SAP Salvages Maintenance Contract With SiemensSAP Salvages Maintenance Contract With Siemens
When software vendors issue a press release on a deal, it's usually for a new customer win. But after some scuttlebutt last month about souring negotiations between SAP and marquee customer Siemens, SAP decided to put out a different type of release Wednesday: Siemens has renewed its maintenance contract with SAP.
October 21, 2009
When software vendors issue a press release on a deal, it's usually for a new customer win. But after some scuttlebutt last month about souring negotiations between SAP and marquee customer Siemens, SAP decided to put out a different type of release Wednesday: Siemens has renewed its maintenance contract with SAP.In September, a German business magazine's Web site reported that Siemens was dropping SAP as its provider of maintenance and support for SAP applications and was looking at other options, including service contracts with third-party providers HCL, IBM Global Services, and Rimini Street. The implication was that Siemens was dissatisfied with the cost and/or quality of SAP's services. SAP issued a statement that didn't deny any issues related to the contract, but said "SAP is currently working with Siemens to deepen the relationship in a multitude of areas."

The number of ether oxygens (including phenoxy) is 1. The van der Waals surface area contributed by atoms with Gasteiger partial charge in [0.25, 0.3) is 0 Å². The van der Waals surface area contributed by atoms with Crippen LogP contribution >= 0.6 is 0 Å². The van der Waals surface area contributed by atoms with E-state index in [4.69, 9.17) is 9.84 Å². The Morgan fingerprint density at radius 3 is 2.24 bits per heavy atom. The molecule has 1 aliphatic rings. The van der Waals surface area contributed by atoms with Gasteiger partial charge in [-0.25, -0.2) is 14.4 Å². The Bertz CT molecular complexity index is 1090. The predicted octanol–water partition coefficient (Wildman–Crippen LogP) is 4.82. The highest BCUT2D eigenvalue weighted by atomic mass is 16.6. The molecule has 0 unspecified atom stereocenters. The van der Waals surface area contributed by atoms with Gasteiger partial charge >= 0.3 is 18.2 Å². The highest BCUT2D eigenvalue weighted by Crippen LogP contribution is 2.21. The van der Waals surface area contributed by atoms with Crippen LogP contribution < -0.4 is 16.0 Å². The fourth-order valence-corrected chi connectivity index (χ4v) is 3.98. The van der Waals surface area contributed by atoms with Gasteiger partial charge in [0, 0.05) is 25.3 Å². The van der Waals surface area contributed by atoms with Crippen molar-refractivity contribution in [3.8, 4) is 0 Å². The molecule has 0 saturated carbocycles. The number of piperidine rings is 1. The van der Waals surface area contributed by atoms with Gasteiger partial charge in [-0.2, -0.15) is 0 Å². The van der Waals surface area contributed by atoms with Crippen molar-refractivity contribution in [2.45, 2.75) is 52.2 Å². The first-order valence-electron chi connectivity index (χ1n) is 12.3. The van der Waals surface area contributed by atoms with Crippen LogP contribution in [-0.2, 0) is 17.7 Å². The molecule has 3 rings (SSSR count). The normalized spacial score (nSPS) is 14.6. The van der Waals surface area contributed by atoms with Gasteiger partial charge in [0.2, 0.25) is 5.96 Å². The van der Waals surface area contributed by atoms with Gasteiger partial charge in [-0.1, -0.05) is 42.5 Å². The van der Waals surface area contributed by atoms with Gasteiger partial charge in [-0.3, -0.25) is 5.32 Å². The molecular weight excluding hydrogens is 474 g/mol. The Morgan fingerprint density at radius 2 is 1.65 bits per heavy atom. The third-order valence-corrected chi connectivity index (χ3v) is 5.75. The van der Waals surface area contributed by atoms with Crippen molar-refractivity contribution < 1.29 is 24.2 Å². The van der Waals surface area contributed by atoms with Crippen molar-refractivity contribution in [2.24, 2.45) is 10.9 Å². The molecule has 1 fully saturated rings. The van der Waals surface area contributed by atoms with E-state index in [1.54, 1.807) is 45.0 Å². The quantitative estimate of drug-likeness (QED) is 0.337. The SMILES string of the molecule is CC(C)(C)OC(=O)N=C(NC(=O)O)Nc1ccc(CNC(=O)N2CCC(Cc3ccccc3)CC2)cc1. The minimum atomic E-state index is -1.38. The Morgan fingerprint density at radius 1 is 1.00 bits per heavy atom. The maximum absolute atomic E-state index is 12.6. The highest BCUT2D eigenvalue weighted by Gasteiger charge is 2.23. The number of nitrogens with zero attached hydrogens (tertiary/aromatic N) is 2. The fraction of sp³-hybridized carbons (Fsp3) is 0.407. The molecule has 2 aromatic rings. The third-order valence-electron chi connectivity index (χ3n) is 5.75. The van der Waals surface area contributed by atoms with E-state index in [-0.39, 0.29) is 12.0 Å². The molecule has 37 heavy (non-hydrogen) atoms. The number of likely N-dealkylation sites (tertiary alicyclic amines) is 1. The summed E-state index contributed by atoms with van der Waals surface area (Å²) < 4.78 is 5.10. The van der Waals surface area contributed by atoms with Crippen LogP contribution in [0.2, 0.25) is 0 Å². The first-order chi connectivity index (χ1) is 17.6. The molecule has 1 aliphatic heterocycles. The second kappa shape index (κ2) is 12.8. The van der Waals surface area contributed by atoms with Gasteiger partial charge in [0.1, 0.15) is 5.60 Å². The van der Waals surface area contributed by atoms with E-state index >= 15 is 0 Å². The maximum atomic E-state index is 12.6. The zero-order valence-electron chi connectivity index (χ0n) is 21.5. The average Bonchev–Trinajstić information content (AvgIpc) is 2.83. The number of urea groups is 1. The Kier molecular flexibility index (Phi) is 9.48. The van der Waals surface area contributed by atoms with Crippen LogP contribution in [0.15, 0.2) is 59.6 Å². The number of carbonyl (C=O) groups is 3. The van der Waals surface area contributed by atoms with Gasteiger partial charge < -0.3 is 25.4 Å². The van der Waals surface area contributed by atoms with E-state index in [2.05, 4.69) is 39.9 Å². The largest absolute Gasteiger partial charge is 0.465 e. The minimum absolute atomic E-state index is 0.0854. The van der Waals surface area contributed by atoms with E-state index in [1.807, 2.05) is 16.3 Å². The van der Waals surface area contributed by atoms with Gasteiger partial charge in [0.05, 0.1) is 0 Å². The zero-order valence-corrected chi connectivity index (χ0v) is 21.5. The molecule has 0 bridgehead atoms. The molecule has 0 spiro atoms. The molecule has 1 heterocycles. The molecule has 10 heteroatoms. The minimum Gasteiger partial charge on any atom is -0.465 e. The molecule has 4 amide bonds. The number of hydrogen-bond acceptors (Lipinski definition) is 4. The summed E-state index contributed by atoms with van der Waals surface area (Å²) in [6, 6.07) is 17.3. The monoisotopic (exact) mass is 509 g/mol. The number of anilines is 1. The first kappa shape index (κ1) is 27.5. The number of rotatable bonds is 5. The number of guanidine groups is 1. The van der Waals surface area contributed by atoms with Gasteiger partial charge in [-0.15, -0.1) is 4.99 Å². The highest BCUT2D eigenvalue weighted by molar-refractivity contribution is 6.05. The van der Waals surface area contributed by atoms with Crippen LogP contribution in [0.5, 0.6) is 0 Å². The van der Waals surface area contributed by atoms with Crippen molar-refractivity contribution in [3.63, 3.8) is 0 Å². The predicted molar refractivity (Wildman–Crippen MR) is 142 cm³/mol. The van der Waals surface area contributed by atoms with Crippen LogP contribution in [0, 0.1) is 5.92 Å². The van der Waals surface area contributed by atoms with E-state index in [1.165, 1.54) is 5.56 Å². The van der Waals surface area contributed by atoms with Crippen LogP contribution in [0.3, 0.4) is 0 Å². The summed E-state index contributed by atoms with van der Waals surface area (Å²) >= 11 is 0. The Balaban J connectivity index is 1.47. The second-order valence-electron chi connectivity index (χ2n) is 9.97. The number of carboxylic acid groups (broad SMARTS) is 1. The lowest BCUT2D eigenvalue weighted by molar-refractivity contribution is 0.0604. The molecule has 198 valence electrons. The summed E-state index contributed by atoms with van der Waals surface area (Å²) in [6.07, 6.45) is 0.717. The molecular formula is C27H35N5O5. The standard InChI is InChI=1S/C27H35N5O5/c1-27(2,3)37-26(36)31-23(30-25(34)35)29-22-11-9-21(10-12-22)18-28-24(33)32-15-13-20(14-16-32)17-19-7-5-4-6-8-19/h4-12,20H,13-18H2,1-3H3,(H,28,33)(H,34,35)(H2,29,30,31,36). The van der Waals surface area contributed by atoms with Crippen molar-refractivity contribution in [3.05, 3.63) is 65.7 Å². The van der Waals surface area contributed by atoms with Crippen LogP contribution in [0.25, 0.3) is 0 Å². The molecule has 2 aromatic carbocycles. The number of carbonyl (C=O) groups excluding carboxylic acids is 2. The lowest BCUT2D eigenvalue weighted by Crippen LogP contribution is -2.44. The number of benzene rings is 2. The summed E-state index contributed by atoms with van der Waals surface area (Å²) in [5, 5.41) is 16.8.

Now, SAP is saying it never lost the deal, and in fact, implies it ended up with more than it had before. In addition to renewing the contract, SAP reported Wednesday, Siemens also tapped SAP to support some of its in-house software that connects to its SAP apps, and extended its contract to include SAP's "MaxAttention" support, a platinum-level service that provides "onsite intensive customized support services." SAP also said Siemens purchased its supplier relationship management software. But a month ago, as my colleague Bob Evans blogged, it appeared there were some cracks in SAP's important relationship with Siemens, which in addition to being a large customer, is also a reseller and integrator of its software in certain industries. Besides the German pub's report, Siemens chose SuccessFactors for its human resources system over SAP and other vendors in June. The deal for SuccessFactors, delivered in a software-as-a-service model, covers Siemens 420,000-seat global workforce. Why does this all matter? Because scrutiny has intensified on the annual software maintenance fees charged by large, dominant software vendors, at a time when CIOs face shrinking IT budgets and SaaS vendors offer competitive products that don't require the same investments and labor related to on-premises software maintenance. It's hard to know what happened, since the German pub used unnamed sources. Did Siemens leak the "news" of a contract gone bad to get what it wanted from SAP? Yet if SAP's contract with Siemens for services ever was in danger, it appears it did what was needed to keep it.
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